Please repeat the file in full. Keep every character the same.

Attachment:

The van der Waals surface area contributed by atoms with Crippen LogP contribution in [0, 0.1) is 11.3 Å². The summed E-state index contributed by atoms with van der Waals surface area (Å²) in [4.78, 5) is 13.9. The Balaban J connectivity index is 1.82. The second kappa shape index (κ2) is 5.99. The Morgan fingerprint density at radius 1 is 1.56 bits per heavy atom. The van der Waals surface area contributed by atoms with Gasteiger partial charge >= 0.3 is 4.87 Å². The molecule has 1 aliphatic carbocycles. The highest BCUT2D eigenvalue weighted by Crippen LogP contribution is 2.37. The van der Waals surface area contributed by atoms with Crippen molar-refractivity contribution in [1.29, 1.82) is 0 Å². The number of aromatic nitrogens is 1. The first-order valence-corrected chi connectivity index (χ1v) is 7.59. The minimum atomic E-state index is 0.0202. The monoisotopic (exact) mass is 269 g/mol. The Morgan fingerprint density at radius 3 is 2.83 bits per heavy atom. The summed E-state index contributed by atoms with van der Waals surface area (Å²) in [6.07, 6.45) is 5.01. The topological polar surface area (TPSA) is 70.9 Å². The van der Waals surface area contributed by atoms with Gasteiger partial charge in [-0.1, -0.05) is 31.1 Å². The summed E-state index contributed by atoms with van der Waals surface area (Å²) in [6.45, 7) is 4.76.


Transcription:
The van der Waals surface area contributed by atoms with Crippen LogP contribution in [0, 0.1) is 11.3 Å². The summed E-state index contributed by atoms with van der Waals surface area (Å²) in [4.78, 5) is 13.9. The Balaban J connectivity index is 1.82. The second kappa shape index (κ2) is 5.99. The Morgan fingerprint density at radius 1 is 1.56 bits per heavy atom. The van der Waals surface area contributed by atoms with Gasteiger partial charge >= 0.3 is 4.87 Å². The molecule has 1 aliphatic carbocycles. The highest BCUT2D eigenvalue weighted by Crippen LogP contribution is 2.37. The van der Waals surface area contributed by atoms with Crippen molar-refractivity contribution in [1.29, 1.82) is 0 Å². The number of aromatic nitrogens is 1. The first-order valence-corrected chi connectivity index (χ1v) is 7.59. The minimum atomic E-state index is 0.0202. The monoisotopic (exact) mass is 269 g/mol. The Morgan fingerprint density at radius 3 is 2.83 bits per heavy atom. The summed E-state index contributed by atoms with van der Waals surface area (Å²) in [6.07, 6.45) is 5.01. The topological polar surface area (TPSA) is 70.9 Å². The van der Waals surface area contributed by atoms with Gasteiger partial charge in [-0.1, -0.05) is 31.1 Å². The summed E-state index contributed by atoms with van der Waals surface area (Å²) in [6.45, 7) is 4.76.